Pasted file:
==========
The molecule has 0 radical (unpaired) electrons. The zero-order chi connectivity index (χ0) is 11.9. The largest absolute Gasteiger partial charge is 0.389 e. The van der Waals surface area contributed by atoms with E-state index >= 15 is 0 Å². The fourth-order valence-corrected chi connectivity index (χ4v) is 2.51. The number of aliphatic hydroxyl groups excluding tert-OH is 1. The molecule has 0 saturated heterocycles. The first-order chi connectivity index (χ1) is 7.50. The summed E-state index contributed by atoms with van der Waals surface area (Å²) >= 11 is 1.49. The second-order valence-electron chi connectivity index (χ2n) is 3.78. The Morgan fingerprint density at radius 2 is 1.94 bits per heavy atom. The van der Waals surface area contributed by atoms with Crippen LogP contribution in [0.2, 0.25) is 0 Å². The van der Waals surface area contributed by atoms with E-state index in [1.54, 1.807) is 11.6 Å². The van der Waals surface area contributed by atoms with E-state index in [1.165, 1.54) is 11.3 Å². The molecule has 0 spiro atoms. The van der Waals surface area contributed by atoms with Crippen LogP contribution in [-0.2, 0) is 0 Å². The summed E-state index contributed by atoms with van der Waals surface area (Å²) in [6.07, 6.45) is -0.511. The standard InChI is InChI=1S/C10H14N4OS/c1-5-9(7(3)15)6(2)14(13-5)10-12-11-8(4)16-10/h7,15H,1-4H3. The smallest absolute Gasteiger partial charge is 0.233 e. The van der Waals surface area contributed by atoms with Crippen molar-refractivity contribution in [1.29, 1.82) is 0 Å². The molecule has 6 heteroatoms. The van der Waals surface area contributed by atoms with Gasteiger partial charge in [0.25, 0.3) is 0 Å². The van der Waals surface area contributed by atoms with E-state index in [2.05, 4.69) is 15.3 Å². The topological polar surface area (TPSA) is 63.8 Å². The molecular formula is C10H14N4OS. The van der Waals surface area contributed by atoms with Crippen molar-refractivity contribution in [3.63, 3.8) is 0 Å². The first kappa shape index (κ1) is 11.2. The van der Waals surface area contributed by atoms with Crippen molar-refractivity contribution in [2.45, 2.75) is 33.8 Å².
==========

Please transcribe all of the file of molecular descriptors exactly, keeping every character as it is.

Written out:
The molecule has 0 radical (unpaired) electrons. The zero-order chi connectivity index (χ0) is 11.9. The largest absolute Gasteiger partial charge is 0.389 e. The van der Waals surface area contributed by atoms with E-state index >= 15 is 0 Å². The fourth-order valence-corrected chi connectivity index (χ4v) is 2.51. The number of aliphatic hydroxyl groups excluding tert-OH is 1. The molecule has 0 saturated heterocycles. The first-order chi connectivity index (χ1) is 7.50. The summed E-state index contributed by atoms with van der Waals surface area (Å²) >= 11 is 1.49. The second-order valence-electron chi connectivity index (χ2n) is 3.78. The Morgan fingerprint density at radius 2 is 1.94 bits per heavy atom. The van der Waals surface area contributed by atoms with Crippen LogP contribution in [0.2, 0.25) is 0 Å². The van der Waals surface area contributed by atoms with E-state index in [1.54, 1.807) is 11.6 Å². The van der Waals surface area contributed by atoms with E-state index in [1.165, 1.54) is 11.3 Å². The molecule has 0 spiro atoms. The van der Waals surface area contributed by atoms with Crippen LogP contribution in [-0.2, 0) is 0 Å². The summed E-state index contributed by atoms with van der Waals surface area (Å²) in [6.07, 6.45) is -0.511. The standard InChI is InChI=1S/C10H14N4OS/c1-5-9(7(3)15)6(2)14(13-5)10-12-11-8(4)16-10/h7,15H,1-4H3. The smallest absolute Gasteiger partial charge is 0.233 e. The van der Waals surface area contributed by atoms with Crippen molar-refractivity contribution in [1.29, 1.82) is 0 Å². The molecule has 6 heteroatoms. The van der Waals surface area contributed by atoms with Gasteiger partial charge in [0.25, 0.3) is 0 Å². The van der Waals surface area contributed by atoms with E-state index in [2.05, 4.69) is 15.3 Å². The topological polar surface area (TPSA) is 63.8 Å². The molecular formula is C10H14N4OS. The van der Waals surface area contributed by atoms with Crippen molar-refractivity contribution in [3.63, 3.8) is 0 Å². The first kappa shape index (κ1) is 11.2. The van der Waals surface area contributed by atoms with Crippen molar-refractivity contribution in [2.45, 2.75) is 33.8 Å².